Two days after her arrest, Bailey attorney Downes issued a press release asserting that his client’s prosecution was “retaliatory” and “selective” due to her assertion to authorities that she would plead her Fifth Amendment right not to self-incriminate if asked to testify regarding clients, including Tharpe. In his release Downes noted that Bailey had initially been arrested on June 7, 2018 on a charge of prostitution. That arrest came one week after the Tharpe massage parlor incident cited in his indictment. That charge was dropped by the commonwealth on October 2, 2018.
Downes release led to responses from both Tharpe Special Prosecutor Heather Hovermale and FRPD Chief Kahle Magalis denying any inappropriate actions related to the massage parlor warrants
Trial date of Oct. 25 set in Tharpe solicitation case – prosecution seeks change of venue
Attorneys for former Front Royal Mayor Hollis Tharpe say they will vigorously fight a change of venue request made by Special Prosecutor Heather Hovermale during a Monday hearing. Tharpe was in court with attorneys David Hensley and Beau Bassler on June 17 to set a trial date on his misdemeanor solicitation of prostitution charge related to a May 31, 2018, visit to a massage parlor on Biggs Drive.
In what was likely his last hearing on the case Judge Clifford L. Athey Jr. set a trial date of October 25, at 9 a.m., for the jury trial requested by Tharpe’s attorneys and July 15, at 2:30 p.m., for arguments on the prosecution’s change of venue request.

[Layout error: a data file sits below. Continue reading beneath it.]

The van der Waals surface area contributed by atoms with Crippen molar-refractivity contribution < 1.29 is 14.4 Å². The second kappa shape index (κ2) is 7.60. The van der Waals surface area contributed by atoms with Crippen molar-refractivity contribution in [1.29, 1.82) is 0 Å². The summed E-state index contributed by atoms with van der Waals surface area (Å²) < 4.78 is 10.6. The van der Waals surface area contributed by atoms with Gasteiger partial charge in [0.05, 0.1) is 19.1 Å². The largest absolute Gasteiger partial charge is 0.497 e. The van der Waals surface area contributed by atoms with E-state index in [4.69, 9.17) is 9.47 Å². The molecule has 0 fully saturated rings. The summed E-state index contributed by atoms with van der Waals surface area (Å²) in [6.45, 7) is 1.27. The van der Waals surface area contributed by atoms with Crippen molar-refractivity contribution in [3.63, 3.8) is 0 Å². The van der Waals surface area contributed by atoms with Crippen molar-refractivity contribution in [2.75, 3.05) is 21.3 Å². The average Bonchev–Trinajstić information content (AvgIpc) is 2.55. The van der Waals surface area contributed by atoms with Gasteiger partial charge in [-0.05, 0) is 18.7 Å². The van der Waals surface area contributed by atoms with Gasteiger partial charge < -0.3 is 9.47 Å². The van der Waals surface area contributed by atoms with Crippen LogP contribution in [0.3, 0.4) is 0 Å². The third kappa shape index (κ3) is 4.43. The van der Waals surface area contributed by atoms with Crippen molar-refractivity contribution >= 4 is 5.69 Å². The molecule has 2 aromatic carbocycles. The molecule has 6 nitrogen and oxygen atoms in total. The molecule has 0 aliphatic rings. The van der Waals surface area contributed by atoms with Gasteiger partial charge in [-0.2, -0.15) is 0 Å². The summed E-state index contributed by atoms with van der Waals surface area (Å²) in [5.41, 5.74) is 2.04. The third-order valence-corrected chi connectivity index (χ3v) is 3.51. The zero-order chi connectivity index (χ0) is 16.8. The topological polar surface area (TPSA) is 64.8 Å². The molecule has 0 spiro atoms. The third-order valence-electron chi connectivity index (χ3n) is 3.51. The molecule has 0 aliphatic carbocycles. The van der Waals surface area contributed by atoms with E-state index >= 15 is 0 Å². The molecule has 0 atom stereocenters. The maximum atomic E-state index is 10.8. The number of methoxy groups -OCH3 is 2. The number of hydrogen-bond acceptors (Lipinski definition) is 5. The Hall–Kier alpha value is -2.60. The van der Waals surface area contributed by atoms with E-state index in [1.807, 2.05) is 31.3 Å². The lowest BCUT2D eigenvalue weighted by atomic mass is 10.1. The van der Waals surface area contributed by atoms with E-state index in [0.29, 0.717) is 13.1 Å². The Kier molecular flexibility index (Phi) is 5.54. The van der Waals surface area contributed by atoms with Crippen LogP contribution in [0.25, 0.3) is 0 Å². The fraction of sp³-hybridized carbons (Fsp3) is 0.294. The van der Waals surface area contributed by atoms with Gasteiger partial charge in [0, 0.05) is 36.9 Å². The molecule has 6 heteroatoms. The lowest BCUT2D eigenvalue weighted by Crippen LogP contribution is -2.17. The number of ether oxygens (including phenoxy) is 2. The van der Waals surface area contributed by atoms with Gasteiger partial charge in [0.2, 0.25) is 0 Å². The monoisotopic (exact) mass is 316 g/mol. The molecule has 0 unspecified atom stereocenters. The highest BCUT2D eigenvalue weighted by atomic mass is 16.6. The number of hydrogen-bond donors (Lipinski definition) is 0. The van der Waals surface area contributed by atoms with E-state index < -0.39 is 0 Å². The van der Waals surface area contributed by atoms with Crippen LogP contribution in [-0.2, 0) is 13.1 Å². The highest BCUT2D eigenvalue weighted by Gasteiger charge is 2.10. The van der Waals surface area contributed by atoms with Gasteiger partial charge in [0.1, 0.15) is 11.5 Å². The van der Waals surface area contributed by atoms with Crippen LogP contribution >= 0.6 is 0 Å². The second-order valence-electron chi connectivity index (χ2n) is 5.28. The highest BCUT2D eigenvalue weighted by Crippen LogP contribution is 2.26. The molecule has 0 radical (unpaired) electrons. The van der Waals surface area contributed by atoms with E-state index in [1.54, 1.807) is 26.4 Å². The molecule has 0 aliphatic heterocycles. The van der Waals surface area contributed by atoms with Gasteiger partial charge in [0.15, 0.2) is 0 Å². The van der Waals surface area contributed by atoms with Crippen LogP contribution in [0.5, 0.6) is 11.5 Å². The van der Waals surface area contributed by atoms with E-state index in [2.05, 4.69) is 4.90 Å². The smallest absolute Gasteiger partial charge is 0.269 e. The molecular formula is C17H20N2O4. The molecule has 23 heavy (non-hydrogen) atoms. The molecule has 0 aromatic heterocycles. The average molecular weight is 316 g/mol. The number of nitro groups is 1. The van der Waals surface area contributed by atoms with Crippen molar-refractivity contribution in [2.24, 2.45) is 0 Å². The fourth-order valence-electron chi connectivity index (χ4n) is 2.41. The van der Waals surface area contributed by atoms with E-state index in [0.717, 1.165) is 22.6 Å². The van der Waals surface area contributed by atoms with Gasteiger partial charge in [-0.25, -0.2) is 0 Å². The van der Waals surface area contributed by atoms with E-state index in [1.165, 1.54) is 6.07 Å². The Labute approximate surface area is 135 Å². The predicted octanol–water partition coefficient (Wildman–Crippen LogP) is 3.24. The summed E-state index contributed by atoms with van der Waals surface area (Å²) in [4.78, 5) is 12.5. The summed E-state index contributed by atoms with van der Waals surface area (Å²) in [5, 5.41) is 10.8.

Bassler and Hensley called the special prosecutor’s request for a change of venue on a misdemeanor case “extraordinary” in their legal experience.
“Justice is supposed to be local to where a community is affected by crime unless there are unusual circumstances that would make a fair hearing of the case questionable,” Tharpe’s legal team observed. Obviously they do not believe Tharpe’s high profile in the community as a former mayor and councilman, not to mention long-time ice cream man, fits the “unusual circumstance” criteria, particularly in a misdemeanor case of this nature.
Tharpe’s high profile in the community was illustrated in the wake of Athey’s setting of the hearing and trial dates – “Well, someone will be here to see you but it won’t be me,” Athey said to Tharpe of the July 15 hearing date.
“You have a good time in Richmond,” Tharpe replied to another former Front Royal mayor, turned state delegate, turned judge who will be leaving for a seat on the Virginia Appeals Court this September.
When Athey asked Tharpe’s legal team if they wanted speedy trial statutes in play in the setting of a trial date, Hensley replied for his client, “He would like a speedy trial.”
The judge’s setting of a date four months away that fit all involved party’s schedules means a verdict will be rendered about two weeks before the likely November date of a special election to fill the mayor’s seat for the duration of Tharpe’s term, which expires at the end of 2020. That seat is currently occupied by long-time Republican activist and former county supervisor Matt Tederick, who was appointed interim mayor on May 28 by a 4-2 vote, Tewalt and Thompson dissenting. Tederick has said he does not plan to run for the mayor’s office in the special election.